Nature Translated: Alexander von Humboldt's Works in Nineteenth-Century Britain Alison E. Martin Author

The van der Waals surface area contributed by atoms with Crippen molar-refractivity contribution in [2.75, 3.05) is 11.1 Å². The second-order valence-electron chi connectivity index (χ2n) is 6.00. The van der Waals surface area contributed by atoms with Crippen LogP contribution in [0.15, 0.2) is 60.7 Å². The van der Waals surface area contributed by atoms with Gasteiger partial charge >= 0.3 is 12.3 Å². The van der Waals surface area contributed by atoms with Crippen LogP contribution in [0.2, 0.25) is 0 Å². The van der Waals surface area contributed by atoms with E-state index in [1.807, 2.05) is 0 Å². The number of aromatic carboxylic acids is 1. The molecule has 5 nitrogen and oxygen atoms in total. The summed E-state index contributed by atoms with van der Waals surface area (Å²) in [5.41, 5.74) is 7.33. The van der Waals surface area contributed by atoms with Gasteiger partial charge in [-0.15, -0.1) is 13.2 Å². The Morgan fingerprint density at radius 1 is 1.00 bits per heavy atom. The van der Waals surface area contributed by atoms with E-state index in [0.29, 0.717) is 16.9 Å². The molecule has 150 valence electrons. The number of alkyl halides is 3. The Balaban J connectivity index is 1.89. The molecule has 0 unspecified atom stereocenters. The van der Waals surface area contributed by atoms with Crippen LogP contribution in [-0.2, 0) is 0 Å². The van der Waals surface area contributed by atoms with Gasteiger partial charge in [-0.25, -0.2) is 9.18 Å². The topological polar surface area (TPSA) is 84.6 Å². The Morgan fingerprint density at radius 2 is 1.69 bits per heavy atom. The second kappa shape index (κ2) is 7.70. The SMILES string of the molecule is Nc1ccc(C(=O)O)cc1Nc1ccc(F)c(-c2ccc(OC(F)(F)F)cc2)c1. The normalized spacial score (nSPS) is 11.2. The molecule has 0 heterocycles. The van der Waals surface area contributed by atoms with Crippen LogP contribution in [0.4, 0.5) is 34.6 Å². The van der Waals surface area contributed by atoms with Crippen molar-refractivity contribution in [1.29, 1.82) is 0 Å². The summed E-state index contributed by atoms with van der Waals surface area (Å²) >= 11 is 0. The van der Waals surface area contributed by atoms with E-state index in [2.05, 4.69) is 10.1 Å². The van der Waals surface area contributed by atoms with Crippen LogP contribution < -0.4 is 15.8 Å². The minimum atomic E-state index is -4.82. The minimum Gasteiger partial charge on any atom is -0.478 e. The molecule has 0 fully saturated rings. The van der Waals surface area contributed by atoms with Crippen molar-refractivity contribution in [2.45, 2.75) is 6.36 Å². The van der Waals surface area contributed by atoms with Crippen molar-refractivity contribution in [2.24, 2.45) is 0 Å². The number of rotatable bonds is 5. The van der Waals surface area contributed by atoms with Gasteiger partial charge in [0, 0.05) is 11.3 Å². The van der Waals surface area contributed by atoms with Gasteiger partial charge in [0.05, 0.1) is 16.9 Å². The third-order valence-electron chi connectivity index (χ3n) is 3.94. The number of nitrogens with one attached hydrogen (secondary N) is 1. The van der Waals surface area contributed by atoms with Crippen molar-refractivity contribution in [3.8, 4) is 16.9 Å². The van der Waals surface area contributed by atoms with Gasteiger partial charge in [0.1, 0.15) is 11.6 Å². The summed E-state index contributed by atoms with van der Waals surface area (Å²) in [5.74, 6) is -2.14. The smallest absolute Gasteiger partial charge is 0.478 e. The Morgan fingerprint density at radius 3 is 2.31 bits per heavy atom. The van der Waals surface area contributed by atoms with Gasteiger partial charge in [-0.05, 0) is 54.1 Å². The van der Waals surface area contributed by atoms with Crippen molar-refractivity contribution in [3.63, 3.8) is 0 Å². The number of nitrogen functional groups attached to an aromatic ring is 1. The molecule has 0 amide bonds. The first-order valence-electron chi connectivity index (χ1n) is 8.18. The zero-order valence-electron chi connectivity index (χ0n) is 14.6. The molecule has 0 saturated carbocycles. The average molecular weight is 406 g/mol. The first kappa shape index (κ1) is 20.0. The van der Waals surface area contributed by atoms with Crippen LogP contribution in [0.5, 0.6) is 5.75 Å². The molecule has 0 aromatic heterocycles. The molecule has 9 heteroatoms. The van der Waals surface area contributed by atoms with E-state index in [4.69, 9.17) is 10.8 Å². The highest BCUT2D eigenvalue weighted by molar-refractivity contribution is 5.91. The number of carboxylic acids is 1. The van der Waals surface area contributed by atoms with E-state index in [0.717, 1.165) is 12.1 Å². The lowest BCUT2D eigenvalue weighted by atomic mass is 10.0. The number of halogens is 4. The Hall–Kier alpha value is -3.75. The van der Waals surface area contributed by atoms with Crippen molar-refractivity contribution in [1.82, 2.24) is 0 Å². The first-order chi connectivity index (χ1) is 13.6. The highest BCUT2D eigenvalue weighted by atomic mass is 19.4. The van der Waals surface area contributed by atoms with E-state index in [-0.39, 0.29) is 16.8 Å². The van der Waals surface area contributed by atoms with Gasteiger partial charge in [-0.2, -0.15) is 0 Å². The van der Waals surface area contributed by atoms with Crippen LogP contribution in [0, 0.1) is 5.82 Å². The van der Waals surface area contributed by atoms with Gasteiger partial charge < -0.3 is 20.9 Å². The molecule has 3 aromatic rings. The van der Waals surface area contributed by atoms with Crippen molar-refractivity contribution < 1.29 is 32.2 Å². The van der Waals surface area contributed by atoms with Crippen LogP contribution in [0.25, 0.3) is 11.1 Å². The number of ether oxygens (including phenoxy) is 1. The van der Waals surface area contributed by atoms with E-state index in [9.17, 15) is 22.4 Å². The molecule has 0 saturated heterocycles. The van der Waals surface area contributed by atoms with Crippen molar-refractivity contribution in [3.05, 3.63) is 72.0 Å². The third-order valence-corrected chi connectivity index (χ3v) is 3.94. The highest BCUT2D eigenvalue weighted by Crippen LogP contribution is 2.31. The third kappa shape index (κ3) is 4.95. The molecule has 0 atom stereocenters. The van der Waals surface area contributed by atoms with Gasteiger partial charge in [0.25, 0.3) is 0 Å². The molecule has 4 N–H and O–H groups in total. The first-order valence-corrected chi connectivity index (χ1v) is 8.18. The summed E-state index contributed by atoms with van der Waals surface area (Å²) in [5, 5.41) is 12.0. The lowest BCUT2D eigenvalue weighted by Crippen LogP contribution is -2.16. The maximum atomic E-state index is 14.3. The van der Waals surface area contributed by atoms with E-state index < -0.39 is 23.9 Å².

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The first extensive analysis of the translation, publication and critical reception of Alexander von Humboldt’s writings in nineteenth-century Britain Alexander von Humboldt was one of the most important scientists of the nineteenth century. Captivating his readers with his vibrant, lyrical prose, he transformed understandings of the earth and space by rethinking nature as the interconnection of global forces. This book argues that style was key to the success of these translations and shows how Humboldt’s British translators, now largely forgotten figures, were pivotal in moulding his prose and his public persona as they reconfigured his works for readers in Britain and beyond. Key Features Prompts a rethinking of the role of translation in mediating scientific knowledge Reconsiders how translators shape a scientist’s international reputation Draws on extensive archival material in neglected publishers’ archives to shed new light on how authors, their translators and their publishers collaborate

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